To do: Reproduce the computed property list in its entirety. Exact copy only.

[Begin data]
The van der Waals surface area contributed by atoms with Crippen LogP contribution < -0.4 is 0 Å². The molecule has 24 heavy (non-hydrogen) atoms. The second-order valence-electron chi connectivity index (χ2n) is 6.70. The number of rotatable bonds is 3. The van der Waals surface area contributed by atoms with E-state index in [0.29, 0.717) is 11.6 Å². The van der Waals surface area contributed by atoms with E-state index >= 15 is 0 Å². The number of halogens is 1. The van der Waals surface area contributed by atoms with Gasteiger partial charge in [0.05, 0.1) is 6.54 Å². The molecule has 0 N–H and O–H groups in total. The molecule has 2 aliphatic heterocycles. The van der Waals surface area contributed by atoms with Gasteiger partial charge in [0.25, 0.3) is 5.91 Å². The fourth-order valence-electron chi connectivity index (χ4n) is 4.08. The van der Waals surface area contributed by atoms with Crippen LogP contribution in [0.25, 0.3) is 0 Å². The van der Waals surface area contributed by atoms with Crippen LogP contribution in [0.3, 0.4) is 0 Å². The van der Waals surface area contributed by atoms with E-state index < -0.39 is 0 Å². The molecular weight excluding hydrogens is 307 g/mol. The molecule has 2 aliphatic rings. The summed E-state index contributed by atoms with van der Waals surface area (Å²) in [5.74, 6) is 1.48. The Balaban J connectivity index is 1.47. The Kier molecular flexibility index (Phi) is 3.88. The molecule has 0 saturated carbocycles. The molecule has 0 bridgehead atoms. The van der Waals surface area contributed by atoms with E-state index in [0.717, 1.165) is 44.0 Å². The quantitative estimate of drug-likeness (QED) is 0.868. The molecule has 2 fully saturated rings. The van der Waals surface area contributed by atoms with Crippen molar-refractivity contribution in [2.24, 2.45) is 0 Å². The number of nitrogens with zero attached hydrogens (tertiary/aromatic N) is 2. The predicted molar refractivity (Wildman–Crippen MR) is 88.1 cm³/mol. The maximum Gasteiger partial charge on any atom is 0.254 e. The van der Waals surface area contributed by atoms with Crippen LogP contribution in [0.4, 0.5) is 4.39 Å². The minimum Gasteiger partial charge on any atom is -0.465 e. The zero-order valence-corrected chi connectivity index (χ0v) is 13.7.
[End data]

The van der Waals surface area contributed by atoms with Crippen LogP contribution < -0.4 is 0 Å². The molecule has 24 heavy (non-hydrogen) atoms. The second-order valence-electron chi connectivity index (χ2n) is 6.70. The number of rotatable bonds is 3. The van der Waals surface area contributed by atoms with E-state index in [0.29, 0.717) is 11.6 Å². The van der Waals surface area contributed by atoms with E-state index >= 15 is 0 Å². The number of halogens is 1. The van der Waals surface area contributed by atoms with Gasteiger partial charge in [0.05, 0.1) is 6.54 Å². The molecule has 0 N–H and O–H groups in total. The molecule has 2 aliphatic heterocycles. The van der Waals surface area contributed by atoms with Gasteiger partial charge in [0.25, 0.3) is 5.91 Å². The fourth-order valence-electron chi connectivity index (χ4n) is 4.08. The van der Waals surface area contributed by atoms with Crippen LogP contribution in [0.25, 0.3) is 0 Å². The van der Waals surface area contributed by atoms with Crippen LogP contribution in [0.3, 0.4) is 0 Å². The van der Waals surface area contributed by atoms with E-state index < -0.39 is 0 Å². The molecular weight excluding hydrogens is 307 g/mol. The molecule has 2 aliphatic rings. The summed E-state index contributed by atoms with van der Waals surface area (Å²) in [5.74, 6) is 1.48. The Balaban J connectivity index is 1.47. The Kier molecular flexibility index (Phi) is 3.88. The molecule has 0 saturated carbocycles. The molecule has 0 bridgehead atoms. The van der Waals surface area contributed by atoms with E-state index in [0.717, 1.165) is 44.0 Å². The quantitative estimate of drug-likeness (QED) is 0.868. The molecule has 2 fully saturated rings. The van der Waals surface area contributed by atoms with Crippen molar-refractivity contribution in [2.24, 2.45) is 0 Å². The number of nitrogens with zero attached hydrogens (tertiary/aromatic N) is 2. The predicted molar refractivity (Wildman–Crippen MR) is 88.1 cm³/mol. The maximum Gasteiger partial charge on any atom is 0.254 e. The van der Waals surface area contributed by atoms with Crippen LogP contribution in [0.4, 0.5) is 4.39 Å². The minimum Gasteiger partial charge on any atom is -0.465 e. The zero-order valence-corrected chi connectivity index (χ0v) is 13.7.